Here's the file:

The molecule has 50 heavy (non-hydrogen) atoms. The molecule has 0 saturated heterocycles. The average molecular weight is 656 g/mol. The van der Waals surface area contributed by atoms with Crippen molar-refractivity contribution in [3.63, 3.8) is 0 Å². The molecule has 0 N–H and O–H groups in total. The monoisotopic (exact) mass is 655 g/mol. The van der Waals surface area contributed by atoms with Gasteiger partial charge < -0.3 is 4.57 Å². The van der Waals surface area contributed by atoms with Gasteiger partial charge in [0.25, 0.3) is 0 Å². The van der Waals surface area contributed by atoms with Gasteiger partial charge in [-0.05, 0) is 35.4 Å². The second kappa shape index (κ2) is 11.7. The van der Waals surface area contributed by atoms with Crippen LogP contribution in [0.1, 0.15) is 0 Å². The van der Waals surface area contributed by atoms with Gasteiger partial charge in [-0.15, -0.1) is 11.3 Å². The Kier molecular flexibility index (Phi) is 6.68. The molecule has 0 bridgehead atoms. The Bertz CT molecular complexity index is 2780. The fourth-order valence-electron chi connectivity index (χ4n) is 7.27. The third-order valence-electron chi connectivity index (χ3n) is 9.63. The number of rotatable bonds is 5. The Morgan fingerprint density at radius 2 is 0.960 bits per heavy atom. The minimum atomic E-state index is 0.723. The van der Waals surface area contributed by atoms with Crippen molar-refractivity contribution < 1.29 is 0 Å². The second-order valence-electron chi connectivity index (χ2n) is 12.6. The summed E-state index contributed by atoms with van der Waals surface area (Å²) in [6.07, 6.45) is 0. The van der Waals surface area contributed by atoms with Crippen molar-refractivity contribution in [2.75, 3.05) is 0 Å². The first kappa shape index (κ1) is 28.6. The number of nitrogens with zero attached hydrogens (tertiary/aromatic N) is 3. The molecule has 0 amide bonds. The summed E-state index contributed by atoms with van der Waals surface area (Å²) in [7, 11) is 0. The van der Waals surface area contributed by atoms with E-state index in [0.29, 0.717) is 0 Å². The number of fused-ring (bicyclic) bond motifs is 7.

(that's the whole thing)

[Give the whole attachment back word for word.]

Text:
The molecule has 50 heavy (non-hydrogen) atoms. The molecule has 0 saturated heterocycles. The average molecular weight is 656 g/mol. The van der Waals surface area contributed by atoms with Crippen molar-refractivity contribution in [3.63, 3.8) is 0 Å². The molecule has 0 N–H and O–H groups in total. The monoisotopic (exact) mass is 655 g/mol. The van der Waals surface area contributed by atoms with Gasteiger partial charge < -0.3 is 4.57 Å². The van der Waals surface area contributed by atoms with Gasteiger partial charge in [0.25, 0.3) is 0 Å². The van der Waals surface area contributed by atoms with Gasteiger partial charge in [-0.05, 0) is 35.4 Å². The second kappa shape index (κ2) is 11.7. The van der Waals surface area contributed by atoms with Crippen LogP contribution in [0.1, 0.15) is 0 Å². The van der Waals surface area contributed by atoms with Gasteiger partial charge in [-0.15, -0.1) is 11.3 Å². The Kier molecular flexibility index (Phi) is 6.68. The molecule has 0 bridgehead atoms. The Bertz CT molecular complexity index is 2780. The fourth-order valence-electron chi connectivity index (χ4n) is 7.27. The third-order valence-electron chi connectivity index (χ3n) is 9.63. The number of rotatable bonds is 5. The Morgan fingerprint density at radius 2 is 0.960 bits per heavy atom. The minimum atomic E-state index is 0.723. The van der Waals surface area contributed by atoms with Crippen molar-refractivity contribution < 1.29 is 0 Å². The second-order valence-electron chi connectivity index (χ2n) is 12.6. The summed E-state index contributed by atoms with van der Waals surface area (Å²) in [6.07, 6.45) is 0. The van der Waals surface area contributed by atoms with Crippen molar-refractivity contribution in [2.75, 3.05) is 0 Å². The first kappa shape index (κ1) is 28.6. The number of nitrogens with zero attached hydrogens (tertiary/aromatic N) is 3. The molecule has 0 amide bonds. The summed E-state index contributed by atoms with van der Waals surface area (Å²) in [7, 11) is 0. The van der Waals surface area contributed by atoms with E-state index in [0.29, 0.717) is 0 Å². The number of fused-ring (bicyclic) bond motifs is 7.